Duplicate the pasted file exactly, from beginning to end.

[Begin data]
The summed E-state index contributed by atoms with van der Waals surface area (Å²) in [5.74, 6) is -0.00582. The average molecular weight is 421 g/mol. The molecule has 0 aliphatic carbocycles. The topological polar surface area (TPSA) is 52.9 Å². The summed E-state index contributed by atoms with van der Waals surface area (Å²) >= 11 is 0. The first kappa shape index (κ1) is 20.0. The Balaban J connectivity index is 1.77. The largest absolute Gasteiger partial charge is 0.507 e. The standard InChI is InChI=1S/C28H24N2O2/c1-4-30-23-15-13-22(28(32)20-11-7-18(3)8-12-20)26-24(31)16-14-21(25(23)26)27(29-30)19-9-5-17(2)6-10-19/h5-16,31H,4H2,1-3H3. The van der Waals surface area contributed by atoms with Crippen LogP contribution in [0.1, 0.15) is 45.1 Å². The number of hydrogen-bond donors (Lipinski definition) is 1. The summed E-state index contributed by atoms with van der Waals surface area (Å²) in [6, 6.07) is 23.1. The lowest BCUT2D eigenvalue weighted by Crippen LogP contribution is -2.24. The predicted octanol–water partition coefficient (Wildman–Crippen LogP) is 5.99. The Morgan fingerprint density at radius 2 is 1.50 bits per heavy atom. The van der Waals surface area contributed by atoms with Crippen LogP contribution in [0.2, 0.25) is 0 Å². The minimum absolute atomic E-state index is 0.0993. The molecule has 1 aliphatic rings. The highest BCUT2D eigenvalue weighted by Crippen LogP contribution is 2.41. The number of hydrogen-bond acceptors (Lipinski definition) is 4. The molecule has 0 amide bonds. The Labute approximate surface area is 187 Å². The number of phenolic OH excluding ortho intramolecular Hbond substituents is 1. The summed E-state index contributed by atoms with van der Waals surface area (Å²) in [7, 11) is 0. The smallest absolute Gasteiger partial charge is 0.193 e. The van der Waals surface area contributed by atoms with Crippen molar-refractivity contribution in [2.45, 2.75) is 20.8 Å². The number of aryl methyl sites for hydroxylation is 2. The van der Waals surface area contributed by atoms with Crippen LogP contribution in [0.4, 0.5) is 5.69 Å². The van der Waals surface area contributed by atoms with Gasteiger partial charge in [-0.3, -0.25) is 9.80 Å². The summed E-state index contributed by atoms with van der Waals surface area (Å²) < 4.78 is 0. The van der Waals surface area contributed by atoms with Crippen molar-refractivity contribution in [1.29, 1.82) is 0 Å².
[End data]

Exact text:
The summed E-state index contributed by atoms with van der Waals surface area (Å²) in [5.74, 6) is -0.00582. The average molecular weight is 421 g/mol. The molecule has 0 aliphatic carbocycles. The topological polar surface area (TPSA) is 52.9 Å². The summed E-state index contributed by atoms with van der Waals surface area (Å²) >= 11 is 0. The first kappa shape index (κ1) is 20.0. The Balaban J connectivity index is 1.77. The largest absolute Gasteiger partial charge is 0.507 e. The standard InChI is InChI=1S/C28H24N2O2/c1-4-30-23-15-13-22(28(32)20-11-7-18(3)8-12-20)26-24(31)16-14-21(25(23)26)27(29-30)19-9-5-17(2)6-10-19/h5-16,31H,4H2,1-3H3. The van der Waals surface area contributed by atoms with Crippen LogP contribution in [0.1, 0.15) is 45.1 Å². The number of hydrogen-bond donors (Lipinski definition) is 1. The summed E-state index contributed by atoms with van der Waals surface area (Å²) in [6, 6.07) is 23.1. The lowest BCUT2D eigenvalue weighted by Crippen LogP contribution is -2.24. The predicted octanol–water partition coefficient (Wildman–Crippen LogP) is 5.99. The Morgan fingerprint density at radius 2 is 1.50 bits per heavy atom. The van der Waals surface area contributed by atoms with Crippen LogP contribution in [0.2, 0.25) is 0 Å². The minimum absolute atomic E-state index is 0.0993. The molecule has 1 aliphatic rings. The highest BCUT2D eigenvalue weighted by Crippen LogP contribution is 2.41. The number of hydrogen-bond acceptors (Lipinski definition) is 4. The molecule has 0 amide bonds. The Labute approximate surface area is 187 Å². The number of phenolic OH excluding ortho intramolecular Hbond substituents is 1. The summed E-state index contributed by atoms with van der Waals surface area (Å²) in [7, 11) is 0. The smallest absolute Gasteiger partial charge is 0.193 e. The van der Waals surface area contributed by atoms with Crippen molar-refractivity contribution in [2.45, 2.75) is 20.8 Å². The number of aryl methyl sites for hydroxylation is 2. The van der Waals surface area contributed by atoms with Crippen LogP contribution in [0.4, 0.5) is 5.69 Å². The van der Waals surface area contributed by atoms with Gasteiger partial charge in [-0.3, -0.25) is 9.80 Å². The summed E-state index contributed by atoms with van der Waals surface area (Å²) < 4.78 is 0. The van der Waals surface area contributed by atoms with Crippen molar-refractivity contribution in [1.29, 1.82) is 0 Å².